The Politics of Steel in Southeast Asia – The Diplomat

Last week, Japanese steel giant Nippon Steel said it would buy two Thai steel companies for a total of $783 million. As Reuters reported, the combined annual output of the two Thai steelmakers is 3 million tonnes, which will bring Nippon’s total global capacity to 69 million and help expand its footprint in Southeast Asia. It is an interesting decision, given that steel is a very difficult sector. It’s a resource- and capital-intensive, intensely political industry, and many Southeast Asian steel companies have been losing money for years.

The fact that one of Donald Trump’s key economic policies was to impose large tariffs on imported steel shows how overtly political the international steel trade is. But for emerging markets, the birth of a national steel industry has often been seen as an important milestone in economic progress and industrialization. This was especially true in the 1960s and 1970s, when import substitution was a popular development strategy. Having a local steel mill has proven that not only can you extract raw ore, but you can turn it into an important industrial input and reduce your dependence on foreign suppliers and technology.

Steel deserved a mention in a radio address by Lee Kuan Yew in 1960[1] touting Singapore’s burgeoning industrial ambitions: “The wheels of industrial expansion have been set in motion, albeit slowly…We started with two oil refineries, a small steel mill and several small factories for tiles, biscuits etc.” This small steel mill would go on to play an important role in Singapore’s early industrialization, eventually becoming NatSteel, of which the public investment fund Temasek was a major shareholder. In 2004, the steel industry was in decline and NatSteel was sold to India’s Tata Steel for $285 million.

Singapore has always been adept enough to exit industries – even legacy ones that might involve an element of national pride – if it makes financial sense. But some of its neighbors were less so. Two major regional steelmakers, Thailand’s Sahaviriya Steel Industries (SSI) and Indonesia’s Krakatau Steel, have remained in the steel game despite huge losses and both have recently needed financial restructuring to remain solvent.

For both companies, the problems stemmed from overinvestment and overproduction. In 2011, SSI acquired Teesside Steelworks in the UK (which itself had existed since the early eddies of British industrialization in the 19th century) for £291 million. The timing was very unfortunate, as world steel prices were about to plummet and SSI was starting to rack up huge losses. From 2011 to 2016, SSI recorded total after-tax losses of 72.5 billion baht (at current exchange rates, or about $2.17 billion). In 2015 Teesside Steelworks was wound up and written off at a loss. In 2018, SSI had negative shareholders’ equity of 39.4 billion baht stemming mainly from more than 57 billion baht of liabilities incurred under the restructuring plan.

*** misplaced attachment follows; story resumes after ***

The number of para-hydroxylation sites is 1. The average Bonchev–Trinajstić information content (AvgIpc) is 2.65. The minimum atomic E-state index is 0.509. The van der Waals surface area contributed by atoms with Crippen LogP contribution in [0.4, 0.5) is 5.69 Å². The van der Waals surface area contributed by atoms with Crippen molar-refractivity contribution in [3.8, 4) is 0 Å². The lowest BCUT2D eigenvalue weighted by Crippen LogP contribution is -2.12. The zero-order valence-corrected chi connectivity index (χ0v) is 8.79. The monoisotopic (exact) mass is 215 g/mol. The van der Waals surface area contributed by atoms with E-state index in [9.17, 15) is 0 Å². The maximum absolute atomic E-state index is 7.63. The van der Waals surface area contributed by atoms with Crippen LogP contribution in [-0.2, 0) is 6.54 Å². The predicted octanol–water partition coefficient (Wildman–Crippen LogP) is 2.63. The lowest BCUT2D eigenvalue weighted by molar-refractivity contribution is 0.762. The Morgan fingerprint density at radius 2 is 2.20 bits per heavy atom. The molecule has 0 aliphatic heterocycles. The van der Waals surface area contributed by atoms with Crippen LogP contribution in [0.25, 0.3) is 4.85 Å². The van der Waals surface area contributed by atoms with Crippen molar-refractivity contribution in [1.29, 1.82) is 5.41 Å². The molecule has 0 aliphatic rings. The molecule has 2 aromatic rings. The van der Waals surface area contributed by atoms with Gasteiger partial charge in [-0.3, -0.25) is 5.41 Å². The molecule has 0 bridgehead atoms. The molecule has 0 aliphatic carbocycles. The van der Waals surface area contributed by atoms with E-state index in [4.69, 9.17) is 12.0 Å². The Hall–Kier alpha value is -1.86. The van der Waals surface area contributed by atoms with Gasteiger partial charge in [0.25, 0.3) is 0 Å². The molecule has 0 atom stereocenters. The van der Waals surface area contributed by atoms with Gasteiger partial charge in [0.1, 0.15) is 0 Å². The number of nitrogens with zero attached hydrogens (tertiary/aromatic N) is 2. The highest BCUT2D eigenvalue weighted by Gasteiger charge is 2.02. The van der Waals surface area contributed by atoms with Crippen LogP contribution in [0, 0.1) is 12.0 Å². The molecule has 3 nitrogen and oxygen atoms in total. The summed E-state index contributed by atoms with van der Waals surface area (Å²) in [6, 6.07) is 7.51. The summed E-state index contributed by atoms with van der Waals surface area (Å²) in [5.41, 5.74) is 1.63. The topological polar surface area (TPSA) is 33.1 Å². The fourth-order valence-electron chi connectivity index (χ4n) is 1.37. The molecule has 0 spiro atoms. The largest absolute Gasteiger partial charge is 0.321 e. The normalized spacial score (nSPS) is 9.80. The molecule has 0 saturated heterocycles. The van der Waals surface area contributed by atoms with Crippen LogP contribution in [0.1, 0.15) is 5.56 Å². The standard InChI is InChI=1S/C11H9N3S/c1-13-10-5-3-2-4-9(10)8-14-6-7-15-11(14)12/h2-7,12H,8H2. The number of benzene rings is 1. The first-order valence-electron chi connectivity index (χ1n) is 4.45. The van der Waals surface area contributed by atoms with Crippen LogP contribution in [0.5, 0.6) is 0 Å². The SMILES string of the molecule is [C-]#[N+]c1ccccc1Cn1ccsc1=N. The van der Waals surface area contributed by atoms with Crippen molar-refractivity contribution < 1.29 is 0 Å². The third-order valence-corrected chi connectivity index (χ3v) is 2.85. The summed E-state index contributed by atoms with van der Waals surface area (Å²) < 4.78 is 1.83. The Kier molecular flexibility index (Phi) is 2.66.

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Indonesian Krakatau Steel suffered a similar experience. Around 2010, he also mistimed the market and overproduced, resulting in a large oversupply. In 2011, the company had $779 million in inventory sitting on its balance sheet. As the market has turned unfavorable over the past few years, Krakatau Steel’s equity has declined and they too have posted significant negative earnings. In 2020, CEO Silmy Karim, who has a reputation for turning around struggling public companies, helped broker a deal to restructure about $2 billion in debt.

Both cases are fairly classic examples of bad market timing. But then again, steel isn’t exactly a free market. It is intensely political, shaped by all kinds of external factors related to industrial and trade policies that go far beyond simple supply and demand. The reason the market got so bad at that time was because China, the world’s largest steel producer, was massively overproducing to fuel its investment-led growth and then flooding global markets with its excess steel, driving down prices and putting immense pressure on competitors. .

And yet, despite the accumulated losses in a hostile market saturated with cheap Chinese steel, SSI and Krakatau seem willing to stay there for the long haul. And both can do so because they are backed by powerful political and economic interests that allow them to continue to operate, profitably or not. Krakatau Steel is 80% owned by the Indonesian government and is closely linked to the state’s economic development vision, while SSI’s two main shareholders since the restructuring are Krungthai Bank and Siam Commercial Bank, majority owned by the State, of which the King of Thailand is the largest shareholder.

In a totally free market, it is normal for prices to go up and down. Private companies and investors bear the risk of these fluctuations, motivated by the potential profits to be made in the recovery. But in a market like steel, which is so heavily shaped by politics and by owners whose interests go far beyond mere financial calculation, we need to take a different view if we are to make sense of what is past.

[1] The text of the speech can be found in The Papers of Lee Kuan Yew Vol 1 under the title “People, Administration and the Economy“.

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